Book Shelves #6, 2.05.2012

Book shelves series #6, sixth Sunday of 2012: In which we dig into the comix inside the book shelf we looked at last week.

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When I was 13, I sold a fairly large collection of superhero comic books and earned enough money to buy an electric guitar—a weird mutant by Fender called the Bullet—and a small practice amp. It was the early nineties, and Marvel was about to burst the comic book bubble big time by flooding the market with gimmicky covers, hologram cards, and other nonsense.

I continued to buy comics (or comix, if you prefer) over the years, although eventually economic concerns led me to just wait for graphic novel editions. Anyway, the book shelf above now contains most of the “underground” comix that I own. A few samples:

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Most of the comix in this unit though are issues of Dave Sim’s epic (and insane) series Cerebus. I bought issues of Cerebus intermittently for years at a time, usually getting frustrated and then waiting for the “phone book” graphic novel editions of the series. Sim, along with background artist Gerhard, produced 300 issues of Cerebus over 25 years. The issues from the early ’80s to the early ’90s are brilliant; eventually Sim cracked though and went on an insane, reactionary (and arguably deeply misogynistic) bent. He created his own religion, a mix of hardline Judaism, Islam, and Christianity, and the later books in the series suffered greatly, as the book detoured to chronicle projects that seemed far outside its original scope (including strange, long satires of Hemingway and Fitzgerald). Anyway, some issues:

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Cerebus Jam, a one-off collaboration with a cover by one of my favorite artists Bill Sienkiewicz (I still have his entire run on Marvel’s The New Mutants in a box somewhere):

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A panel from the issue’s collaboration with comic book legend Will Eisner, featuring his seminal character The Spirit:

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9 comments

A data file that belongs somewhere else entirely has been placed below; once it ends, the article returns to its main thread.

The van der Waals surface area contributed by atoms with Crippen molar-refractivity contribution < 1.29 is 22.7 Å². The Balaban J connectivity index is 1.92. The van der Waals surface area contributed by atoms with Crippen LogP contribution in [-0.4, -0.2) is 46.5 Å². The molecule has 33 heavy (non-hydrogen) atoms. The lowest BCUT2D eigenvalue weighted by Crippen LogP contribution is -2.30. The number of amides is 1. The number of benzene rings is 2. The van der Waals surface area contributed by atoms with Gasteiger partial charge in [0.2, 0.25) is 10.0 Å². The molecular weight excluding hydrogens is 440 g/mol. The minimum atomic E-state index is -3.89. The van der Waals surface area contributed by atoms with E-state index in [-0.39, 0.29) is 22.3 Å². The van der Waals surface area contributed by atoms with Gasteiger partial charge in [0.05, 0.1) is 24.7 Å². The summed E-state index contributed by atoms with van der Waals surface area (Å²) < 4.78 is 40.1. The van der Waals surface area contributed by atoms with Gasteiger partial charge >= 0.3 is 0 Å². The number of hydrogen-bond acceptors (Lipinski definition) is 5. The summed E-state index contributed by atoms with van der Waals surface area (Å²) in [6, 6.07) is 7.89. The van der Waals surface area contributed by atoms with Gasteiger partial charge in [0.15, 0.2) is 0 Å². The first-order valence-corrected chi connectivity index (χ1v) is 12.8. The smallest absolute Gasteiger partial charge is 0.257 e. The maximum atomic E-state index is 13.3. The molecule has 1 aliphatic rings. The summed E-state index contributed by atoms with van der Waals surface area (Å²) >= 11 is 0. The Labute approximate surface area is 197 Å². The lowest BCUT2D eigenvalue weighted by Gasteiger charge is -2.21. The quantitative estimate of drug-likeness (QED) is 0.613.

1. ccllyyddee · February 5, 2012

    As many a bright person has realized, there is serious money to be made from religion.

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  2. Pingback: Book Shelves #6 « Time's Flow Stemmed
  3. kingofrance · February 5, 2012

    Have you seen “Palomar”, Gilbert Hernandez’s hard-cover collection of the Heartbreak Soup stories? It’s an amazing book.

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    • Biblioklept · February 5, 2012

      Hi, King of France,
      I checked it out from the library a few years ago (maybe five or six), but I never got around to reading it for some reason. I’ll check it out again though.

      Like

  4. Ben Collins · February 5, 2012

    So I’m not the only one who has read every issue of Cerebus? I’m amazed this hasn’t come up before.

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    • Biblioklept · February 5, 2012

      Oh cool! I know another guy who’s read Cerebus too, a friend of a friend. Years ago, we discovered this at a party (somehow) and nerded out the rest of the night.

      My faves: High Society, Church & State, Mothers & Daughters. I suppose Jaka’s Story might be his finest work too.

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  5. akingatnight · February 5, 2012

    I think what you meant to say was that “Reads” and “Latter Days” were the best. Right?

    Yeah I mean I really liked so much of it. I really like Dave Sim, despite how nuts he is. I guess its just disappointing what happened to him. It’s really difficult to assess the quality of Cerebus as a complete creative work, divorced from his biography… I’m not sure what someone unfamiliar with the whole thing would think of the ending if they didn’t know that he is basically a schizophrenic person who created his own reality interwoven with his artistic work.

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    • Biblioklept · February 5, 2012

      I think Sim is, post-Jaka’s Story, indivisible from his work (to the point that he writes himself into the book). I was not enraged by Reads like so many readers — in fact, I didn’t take his statements on the “Feminine Void” as allegorical to our own world at all—until he made them so very clear in the letters column. And then in public appearances. And essays. Etc.

      I only read Latter Days twice—once when the GN came out, and then again right before The Last Day. I recall thinking that, from a craftsmanship standpoint, it was impeccable—but as an attack on the liberal society that Sim so hated it was just very, very paranoid.

      But really, I’m just one of those readers who never got over him dropping the Big Plot. I mean, he tied up loose ends with the matriarchy taking over, I suppose (perhaps just another paranoid indictment of The Real World), but I guess I missed characters like Astoria and Lord Julius. Also, I wanted some more resolution with stuff like “It fell” and the big glowing thing &c.

      I need to reread it though, because I’m still not sure what happens there at the end. Seems Cerebus was wrong about Tarim?

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  6. Pingback: Book Shelves #24, 6.10.2012 | biblioklept

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